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Bailly-Lapierre Saint-Bris Sauvignon Blanc 2016

Vintages

  • 2016

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Winery: Bailly-Lapierre
Varietal: Sauvignon Blanc
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Bailly-Lapierre:
During the Jurassic period 195 million years ago, the slow breaking-up of the Pangaean land mass gave rise to the Tethys Sea. Present-day France was completely under water. A few islands emerged, tropical in type, and the landscape would have been like the Caribbean as we know it: an island (now the Morvan), a coral barrier reef (Mailly-le-Château and Arcy-sur-Cure) and a shallow lagoon... Read more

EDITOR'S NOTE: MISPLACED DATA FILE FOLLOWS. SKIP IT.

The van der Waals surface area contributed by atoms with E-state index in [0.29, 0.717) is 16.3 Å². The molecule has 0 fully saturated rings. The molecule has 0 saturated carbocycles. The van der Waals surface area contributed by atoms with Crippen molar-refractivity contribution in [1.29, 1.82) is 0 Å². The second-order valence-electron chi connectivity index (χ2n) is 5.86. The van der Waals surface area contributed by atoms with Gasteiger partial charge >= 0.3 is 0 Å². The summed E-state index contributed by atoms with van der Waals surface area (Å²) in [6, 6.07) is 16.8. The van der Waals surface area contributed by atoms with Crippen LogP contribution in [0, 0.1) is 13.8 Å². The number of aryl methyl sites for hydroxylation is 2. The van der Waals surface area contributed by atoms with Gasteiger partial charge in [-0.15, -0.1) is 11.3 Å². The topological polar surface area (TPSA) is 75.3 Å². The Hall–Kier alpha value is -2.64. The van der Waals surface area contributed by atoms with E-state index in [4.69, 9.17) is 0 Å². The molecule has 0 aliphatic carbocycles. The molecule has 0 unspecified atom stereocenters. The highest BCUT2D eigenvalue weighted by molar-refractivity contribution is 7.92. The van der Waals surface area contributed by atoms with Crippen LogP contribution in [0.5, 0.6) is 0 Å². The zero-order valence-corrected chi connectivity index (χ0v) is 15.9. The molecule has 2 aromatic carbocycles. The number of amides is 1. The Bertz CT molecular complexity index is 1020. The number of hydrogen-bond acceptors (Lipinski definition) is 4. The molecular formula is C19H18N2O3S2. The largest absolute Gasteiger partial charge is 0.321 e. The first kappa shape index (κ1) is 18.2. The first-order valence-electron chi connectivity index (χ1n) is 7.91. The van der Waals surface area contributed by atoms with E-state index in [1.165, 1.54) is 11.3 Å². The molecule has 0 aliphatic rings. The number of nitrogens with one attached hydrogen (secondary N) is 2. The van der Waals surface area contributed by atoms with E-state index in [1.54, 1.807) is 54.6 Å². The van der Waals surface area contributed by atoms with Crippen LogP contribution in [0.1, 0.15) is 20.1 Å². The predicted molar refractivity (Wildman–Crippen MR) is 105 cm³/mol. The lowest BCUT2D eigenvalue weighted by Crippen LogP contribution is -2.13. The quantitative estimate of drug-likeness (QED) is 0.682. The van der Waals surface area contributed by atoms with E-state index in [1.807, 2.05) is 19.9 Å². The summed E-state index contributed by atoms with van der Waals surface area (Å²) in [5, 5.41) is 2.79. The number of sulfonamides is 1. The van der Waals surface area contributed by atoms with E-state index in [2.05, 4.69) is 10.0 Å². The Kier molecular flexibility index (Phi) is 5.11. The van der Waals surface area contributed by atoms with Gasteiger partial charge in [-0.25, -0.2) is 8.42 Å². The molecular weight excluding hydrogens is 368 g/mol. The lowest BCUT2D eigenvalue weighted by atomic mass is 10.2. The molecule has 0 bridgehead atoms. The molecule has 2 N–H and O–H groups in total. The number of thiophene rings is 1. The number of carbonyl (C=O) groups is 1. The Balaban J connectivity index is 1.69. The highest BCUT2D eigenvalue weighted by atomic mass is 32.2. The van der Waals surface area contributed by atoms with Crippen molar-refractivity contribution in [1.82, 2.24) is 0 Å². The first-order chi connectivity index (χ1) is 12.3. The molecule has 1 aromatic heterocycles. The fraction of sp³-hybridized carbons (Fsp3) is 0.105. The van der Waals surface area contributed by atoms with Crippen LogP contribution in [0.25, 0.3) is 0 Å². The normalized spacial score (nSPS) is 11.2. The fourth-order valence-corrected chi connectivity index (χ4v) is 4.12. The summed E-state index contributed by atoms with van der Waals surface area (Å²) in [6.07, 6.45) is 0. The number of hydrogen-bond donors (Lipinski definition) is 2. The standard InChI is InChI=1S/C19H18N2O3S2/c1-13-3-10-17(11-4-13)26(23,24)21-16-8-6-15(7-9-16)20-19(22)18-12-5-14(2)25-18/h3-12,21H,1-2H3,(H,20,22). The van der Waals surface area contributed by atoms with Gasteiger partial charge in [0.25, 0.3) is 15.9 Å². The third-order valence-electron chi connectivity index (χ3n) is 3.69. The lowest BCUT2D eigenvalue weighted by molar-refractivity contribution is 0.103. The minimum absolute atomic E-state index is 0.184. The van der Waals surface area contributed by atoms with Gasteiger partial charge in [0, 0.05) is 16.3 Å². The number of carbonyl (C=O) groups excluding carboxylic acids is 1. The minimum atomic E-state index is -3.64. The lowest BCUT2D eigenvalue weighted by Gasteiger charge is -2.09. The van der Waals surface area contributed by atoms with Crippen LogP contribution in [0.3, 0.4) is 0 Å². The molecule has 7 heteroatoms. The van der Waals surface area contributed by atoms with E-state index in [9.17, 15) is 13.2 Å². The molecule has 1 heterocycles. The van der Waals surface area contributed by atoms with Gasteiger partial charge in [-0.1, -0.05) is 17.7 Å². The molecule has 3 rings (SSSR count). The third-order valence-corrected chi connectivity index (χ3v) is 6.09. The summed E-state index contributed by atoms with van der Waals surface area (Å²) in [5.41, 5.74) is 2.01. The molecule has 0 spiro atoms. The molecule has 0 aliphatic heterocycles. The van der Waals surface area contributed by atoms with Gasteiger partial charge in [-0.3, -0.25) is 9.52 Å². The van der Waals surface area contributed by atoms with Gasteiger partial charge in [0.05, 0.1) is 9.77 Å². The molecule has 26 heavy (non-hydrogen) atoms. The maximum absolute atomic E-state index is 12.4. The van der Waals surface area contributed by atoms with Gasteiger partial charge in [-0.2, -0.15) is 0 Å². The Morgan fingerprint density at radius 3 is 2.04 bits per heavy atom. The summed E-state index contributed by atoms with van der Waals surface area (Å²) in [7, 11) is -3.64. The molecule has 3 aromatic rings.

During the Jurassic period 195 million years ago, the slow breaking-up of the Pangaean land mass gave rise to the Tethys Sea. Present-day France was completely under water. A few islands emerged, tropical in type, and the landscape would have been like the Caribbean as we know it: an island (now the Morvan), a coral barrier reef (Mailly-le-Château and Arcy-sur-Cure) and a shallow lagoon (Saint-Bris) forming a habitat for shellfish and ichthyosaurs. Slow sedimentation resulted in the build-up of great limestone deposits that erosion later cut away, forming the Yonne valley and the limestone outcrops, more or less deep, that run from Courson-les-Carrières to Châtillon-sur-Seine. Thus the site at Bailly was born. Bailly was early recognised for its stone which was first extracted in open quarries, as is clearly evidenced by the rock faces now hidden by vegetation. But the success of quarrying at Bailly was truly sealed when, in the Middle Ages, in 1186, Pontigny Abbey acquired the site: Bailly would supply the stone for some of the greatest works in France’s architectural heritage -the Pantheon, Notre-Dame de Paris, Chartres Cathedral... The changeover to underground extraction probably occurred towards the end of the medieval period or the beginning of Rennaissance, until quarrying finally ceased altogether at the beginning of the 20th century. At this point, the extraordinary natural conditions so suited to special conservation infused in the quarries a new life: mushroom cultivation first (1927-70), then wine cellars from 1972 onwards. Thus, something akin to a second youth has come to Bailly’s renowned stone, basis of the subsoil and of the outstanding terroir, and exploited by man through long centuries. Geography In taking hold in Burgundy, the vine has moved northwards beyond the limit of its “natural” growing conditions. It has prospered here thanks only to the diligent care and effort of the winegrowers allied to the particularly favourable geology. The success of the great Burgundian vineyards is the outcome of a longstanding mutual interplay dating back to at least the late (Gallo-) Roman Empire, between man, the grape varieties he has painstakingly selected and nurtured, and the terroir to which they have adapted. In the landscape atlas of the Yonne département, the area of hillside vineyards around Auxerre is defined as “agricultural gardenland”, forming landscapes of great quality. In this area, the places where the vine flourishes are limited to only certain locations. Though the slopes around Chablis are almost exclusively devoted to vineyards, south of Auxerre the vine is scattered here and there, growing only on hillsides overlooking both banks of the River Yonne. This sporadic appearance of vineyards in the landscape enhances their remarkable impact and value. Around our villages the vine goes hand in hand with other farmland (meadow, crop field, woodland and fallow), and the cherry orchards especially stand out as their silhouettes, shaped by pruning, combine with the often bare ground to form an outstanding and unusual display. Read less

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